WEDNESDAY, Jan. 17
Dark day in the state Legislature today. Because of new rules adopted by the state House of Representatives and Senate, powerful industry officials will no longer be able to take unpaid intern positions in legislators’ offices. No more will people like Mark Forman, the Hawaii Medical Service Association Foundation executive administrative who also moonlights as a grown man, be allowed to intern for free in the office of someone like state Representative Bob Herkes, who last year chaired the House Consumer Protection Committee. What is this state coming to? Doesn’t the so-called “good government” crowd know what it costs big organizations and corporations to lobby our state legislators? What, you want those knuckleheads we elected to write the laws, without any help from Big Business? That’s crazy!
THURSDAY, Jan. 18
Amidst all the talk and debate over what exactly to do with the state’s half a billion dollar budget surplus, the online edition of the Pacific Business News carried a very brief item titled “Poverty metrics: Hawaii’s problem is severe.” Whaaaat? The Aloha State, flush with tax revenue, bursting with wealthy tourists, has poor people? Apparently, and not just a few, either: “A national study finds that one in five Hawaii families have zero or negative net financial worth,” reported PBN. In fact, the problem is so bad that just five states are in worse shape. This is astonishing—20 percent of that same state that has nearly half a billion dollars burning a hole in its treasury’s pocket is, at best, living from paycheck to paycheck. But there’s reason for hope—with no election scheduled for another two years, our state legislators and esteemed Governor Linda Lingle have a free pass to work together on a realistic solution.
FRIDAY, Jan. 19
Woohoo! Tax rebate time! Who said Lingle didn’t care about poor people? The Associated Press is reporting today that she wants the state Legislature to pass a $346 million tax rebate package that would return to every family earning less than $100,000 a year the grand total of $100 per person. And I was worried our leaders wouldn’t take the state’s problems seriously.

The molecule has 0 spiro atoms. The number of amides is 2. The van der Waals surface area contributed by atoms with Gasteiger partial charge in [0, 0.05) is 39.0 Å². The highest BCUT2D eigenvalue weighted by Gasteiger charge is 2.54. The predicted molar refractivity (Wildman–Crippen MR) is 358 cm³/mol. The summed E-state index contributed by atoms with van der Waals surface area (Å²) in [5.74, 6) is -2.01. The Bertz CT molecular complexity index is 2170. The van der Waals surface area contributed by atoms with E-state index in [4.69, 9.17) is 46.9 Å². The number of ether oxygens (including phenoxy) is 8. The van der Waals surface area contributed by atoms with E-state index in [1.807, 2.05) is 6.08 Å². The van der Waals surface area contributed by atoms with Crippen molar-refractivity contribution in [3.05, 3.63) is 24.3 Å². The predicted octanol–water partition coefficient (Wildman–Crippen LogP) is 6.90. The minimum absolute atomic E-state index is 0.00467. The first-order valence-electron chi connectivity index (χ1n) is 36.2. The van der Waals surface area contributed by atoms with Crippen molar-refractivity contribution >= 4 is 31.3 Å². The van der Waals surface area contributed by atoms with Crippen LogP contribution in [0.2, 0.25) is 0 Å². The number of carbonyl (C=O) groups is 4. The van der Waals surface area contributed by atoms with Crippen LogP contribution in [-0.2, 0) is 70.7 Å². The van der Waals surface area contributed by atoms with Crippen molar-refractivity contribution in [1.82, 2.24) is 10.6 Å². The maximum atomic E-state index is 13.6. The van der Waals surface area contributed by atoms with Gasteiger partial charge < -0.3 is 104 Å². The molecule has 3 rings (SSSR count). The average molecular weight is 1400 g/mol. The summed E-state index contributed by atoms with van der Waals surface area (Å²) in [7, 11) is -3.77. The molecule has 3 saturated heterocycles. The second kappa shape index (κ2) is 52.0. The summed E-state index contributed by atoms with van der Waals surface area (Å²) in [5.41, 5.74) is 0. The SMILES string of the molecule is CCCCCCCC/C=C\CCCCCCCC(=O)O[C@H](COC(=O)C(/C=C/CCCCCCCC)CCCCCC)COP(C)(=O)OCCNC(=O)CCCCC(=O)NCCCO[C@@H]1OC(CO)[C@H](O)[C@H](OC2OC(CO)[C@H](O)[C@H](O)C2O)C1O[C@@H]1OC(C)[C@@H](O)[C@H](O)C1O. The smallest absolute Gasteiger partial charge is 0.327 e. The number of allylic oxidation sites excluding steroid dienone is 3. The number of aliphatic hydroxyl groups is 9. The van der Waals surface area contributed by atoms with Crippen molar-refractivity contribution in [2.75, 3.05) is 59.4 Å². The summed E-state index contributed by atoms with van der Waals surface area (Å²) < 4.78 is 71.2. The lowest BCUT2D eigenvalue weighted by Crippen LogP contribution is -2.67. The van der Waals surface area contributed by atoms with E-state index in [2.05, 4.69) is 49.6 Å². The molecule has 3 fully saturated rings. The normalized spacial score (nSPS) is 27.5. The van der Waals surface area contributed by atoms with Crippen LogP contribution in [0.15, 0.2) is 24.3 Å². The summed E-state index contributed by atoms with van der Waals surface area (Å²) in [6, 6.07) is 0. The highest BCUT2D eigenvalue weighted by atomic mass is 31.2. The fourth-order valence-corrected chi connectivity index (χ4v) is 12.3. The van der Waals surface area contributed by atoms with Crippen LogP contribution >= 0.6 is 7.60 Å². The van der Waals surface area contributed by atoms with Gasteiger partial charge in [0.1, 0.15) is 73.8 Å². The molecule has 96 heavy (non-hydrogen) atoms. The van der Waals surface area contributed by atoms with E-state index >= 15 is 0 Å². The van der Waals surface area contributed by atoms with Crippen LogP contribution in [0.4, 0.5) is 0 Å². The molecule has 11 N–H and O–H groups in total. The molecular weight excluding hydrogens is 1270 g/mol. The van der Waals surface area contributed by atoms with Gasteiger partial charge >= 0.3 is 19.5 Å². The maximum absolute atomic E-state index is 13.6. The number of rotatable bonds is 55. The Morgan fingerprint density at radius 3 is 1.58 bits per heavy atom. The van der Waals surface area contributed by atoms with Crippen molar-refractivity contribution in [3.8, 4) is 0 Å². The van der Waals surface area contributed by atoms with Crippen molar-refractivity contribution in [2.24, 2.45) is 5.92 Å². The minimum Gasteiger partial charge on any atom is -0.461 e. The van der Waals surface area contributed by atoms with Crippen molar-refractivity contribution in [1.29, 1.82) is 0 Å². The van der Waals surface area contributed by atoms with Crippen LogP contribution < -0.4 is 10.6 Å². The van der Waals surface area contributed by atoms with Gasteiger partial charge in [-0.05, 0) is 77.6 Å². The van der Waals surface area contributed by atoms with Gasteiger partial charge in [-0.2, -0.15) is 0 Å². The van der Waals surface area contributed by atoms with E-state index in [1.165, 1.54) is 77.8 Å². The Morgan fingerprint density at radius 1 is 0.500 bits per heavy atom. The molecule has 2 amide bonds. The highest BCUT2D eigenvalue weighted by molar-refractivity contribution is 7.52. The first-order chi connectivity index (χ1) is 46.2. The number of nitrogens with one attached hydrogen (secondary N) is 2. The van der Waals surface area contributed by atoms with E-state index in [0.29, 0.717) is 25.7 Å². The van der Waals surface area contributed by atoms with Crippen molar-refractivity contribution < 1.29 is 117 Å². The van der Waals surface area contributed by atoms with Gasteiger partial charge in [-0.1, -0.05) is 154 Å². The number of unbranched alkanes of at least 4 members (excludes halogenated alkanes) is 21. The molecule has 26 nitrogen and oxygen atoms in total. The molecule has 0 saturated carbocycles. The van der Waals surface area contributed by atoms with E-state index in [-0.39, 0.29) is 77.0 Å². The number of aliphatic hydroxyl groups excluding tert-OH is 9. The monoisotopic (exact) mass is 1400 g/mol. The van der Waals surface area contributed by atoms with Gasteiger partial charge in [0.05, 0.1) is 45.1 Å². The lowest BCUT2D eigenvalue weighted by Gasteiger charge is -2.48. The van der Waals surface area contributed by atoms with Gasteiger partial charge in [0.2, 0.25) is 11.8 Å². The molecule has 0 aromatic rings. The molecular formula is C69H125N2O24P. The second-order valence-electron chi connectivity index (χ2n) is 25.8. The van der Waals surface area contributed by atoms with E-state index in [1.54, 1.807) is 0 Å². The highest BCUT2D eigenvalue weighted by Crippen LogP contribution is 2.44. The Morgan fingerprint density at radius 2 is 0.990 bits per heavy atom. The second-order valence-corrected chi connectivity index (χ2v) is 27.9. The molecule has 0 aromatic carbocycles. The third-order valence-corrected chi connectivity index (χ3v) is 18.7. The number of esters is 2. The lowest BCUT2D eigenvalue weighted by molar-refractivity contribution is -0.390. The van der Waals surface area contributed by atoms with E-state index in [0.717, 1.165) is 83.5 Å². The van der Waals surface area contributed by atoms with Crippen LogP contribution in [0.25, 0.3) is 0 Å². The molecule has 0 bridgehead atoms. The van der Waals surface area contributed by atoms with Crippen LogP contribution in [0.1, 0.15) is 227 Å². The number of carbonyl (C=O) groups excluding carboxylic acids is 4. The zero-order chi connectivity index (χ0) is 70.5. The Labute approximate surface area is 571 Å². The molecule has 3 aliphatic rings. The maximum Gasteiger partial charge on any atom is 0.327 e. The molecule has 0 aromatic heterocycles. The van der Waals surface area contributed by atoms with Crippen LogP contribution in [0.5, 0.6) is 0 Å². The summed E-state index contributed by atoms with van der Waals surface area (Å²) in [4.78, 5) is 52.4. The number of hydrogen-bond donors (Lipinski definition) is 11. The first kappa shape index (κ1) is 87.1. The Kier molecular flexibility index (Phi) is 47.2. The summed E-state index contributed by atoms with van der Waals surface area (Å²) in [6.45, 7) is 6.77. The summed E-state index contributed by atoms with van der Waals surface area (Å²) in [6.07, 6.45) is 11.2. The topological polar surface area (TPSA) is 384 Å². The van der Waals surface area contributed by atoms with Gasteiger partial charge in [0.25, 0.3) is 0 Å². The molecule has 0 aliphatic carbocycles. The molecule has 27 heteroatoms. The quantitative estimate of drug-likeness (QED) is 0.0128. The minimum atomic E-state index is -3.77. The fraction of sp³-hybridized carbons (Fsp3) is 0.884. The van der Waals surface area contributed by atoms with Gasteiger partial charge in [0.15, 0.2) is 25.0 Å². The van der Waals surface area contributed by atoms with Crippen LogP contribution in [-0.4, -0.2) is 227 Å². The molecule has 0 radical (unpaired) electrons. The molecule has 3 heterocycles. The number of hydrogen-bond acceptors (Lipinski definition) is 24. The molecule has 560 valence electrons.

SATURDAY, Jan. 20
As if there was doubt, the Superferry floats. So today’s Honolulu Star-Bulletin informs us. And not only does it bob in a generally upright position more or less exactly as designed, but the new Hawaii Superferry has a bitchin’ new logo, too! No more of that wussy “H4” nonsense that sported old Superferry mugs—a sleek, stylish manta ray now adorns the Superferry name. “The support is a natural fit with the image we have selected to represent Hawaii Superferry,” company president John Garibaldi says in the article. “Just as the manta navigates our waters with elegance and efficiency, so, too, will our ferry serve Hawaii. And unlike the stingray, the manta ray does not sting, charge or bite. The benign manta ray calls Hawaii home, moving freely and naturally in our waters. This spirit exemplifies Hawaii Superferry’s connection to the state.” See? We have nothing to worry about. People looking at the Superferry logo may see a killer stingray, but they’re wrong, Wrong, WRONG. The Superferry will be an elegant, graceful ship, though in all honesty the boat’s projected 40-knot speed is a tad bit quicker than your typical manta ray. Also I don’t think manta ray could kill a humpback whale if it tried, charge $52 per person for a three-hour Friday excursion or spend $84,317 lobbying the state Legislature between Mar. 1, 2005 and Apr. 30, 2006, but I might be wrong.